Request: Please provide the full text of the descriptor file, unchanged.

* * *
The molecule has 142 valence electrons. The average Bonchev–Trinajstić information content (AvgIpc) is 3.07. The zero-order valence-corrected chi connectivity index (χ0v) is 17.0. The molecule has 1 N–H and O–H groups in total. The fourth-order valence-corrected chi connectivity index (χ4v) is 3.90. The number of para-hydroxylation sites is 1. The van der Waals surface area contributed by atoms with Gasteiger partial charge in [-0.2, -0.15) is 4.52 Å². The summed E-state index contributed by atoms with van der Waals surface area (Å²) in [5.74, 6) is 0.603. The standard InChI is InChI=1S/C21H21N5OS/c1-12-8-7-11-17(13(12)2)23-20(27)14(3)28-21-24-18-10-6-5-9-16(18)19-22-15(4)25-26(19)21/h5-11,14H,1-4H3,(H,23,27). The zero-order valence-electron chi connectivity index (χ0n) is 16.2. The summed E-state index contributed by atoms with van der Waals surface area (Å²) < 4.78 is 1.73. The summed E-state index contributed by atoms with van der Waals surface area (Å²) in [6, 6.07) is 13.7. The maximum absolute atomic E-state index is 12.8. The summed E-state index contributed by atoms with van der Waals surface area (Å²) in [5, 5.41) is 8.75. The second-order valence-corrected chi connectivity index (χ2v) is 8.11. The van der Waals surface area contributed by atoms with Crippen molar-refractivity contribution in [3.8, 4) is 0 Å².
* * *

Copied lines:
The molecule has 142 valence electrons. The average Bonchev–Trinajstić information content (AvgIpc) is 3.07. The zero-order valence-corrected chi connectivity index (χ0v) is 17.0. The molecule has 1 N–H and O–H groups in total. The fourth-order valence-corrected chi connectivity index (χ4v) is 3.90. The number of para-hydroxylation sites is 1. The van der Waals surface area contributed by atoms with Gasteiger partial charge in [-0.2, -0.15) is 4.52 Å². The summed E-state index contributed by atoms with van der Waals surface area (Å²) in [5.74, 6) is 0.603. The standard InChI is InChI=1S/C21H21N5OS/c1-12-8-7-11-17(13(12)2)23-20(27)14(3)28-21-24-18-10-6-5-9-16(18)19-22-15(4)25-26(19)21/h5-11,14H,1-4H3,(H,23,27). The zero-order valence-electron chi connectivity index (χ0n) is 16.2. The summed E-state index contributed by atoms with van der Waals surface area (Å²) < 4.78 is 1.73. The summed E-state index contributed by atoms with van der Waals surface area (Å²) in [6, 6.07) is 13.7. The maximum absolute atomic E-state index is 12.8. The summed E-state index contributed by atoms with van der Waals surface area (Å²) in [5, 5.41) is 8.75. The second-order valence-corrected chi connectivity index (χ2v) is 8.11. The van der Waals surface area contributed by atoms with Crippen molar-refractivity contribution in [3.8, 4) is 0 Å².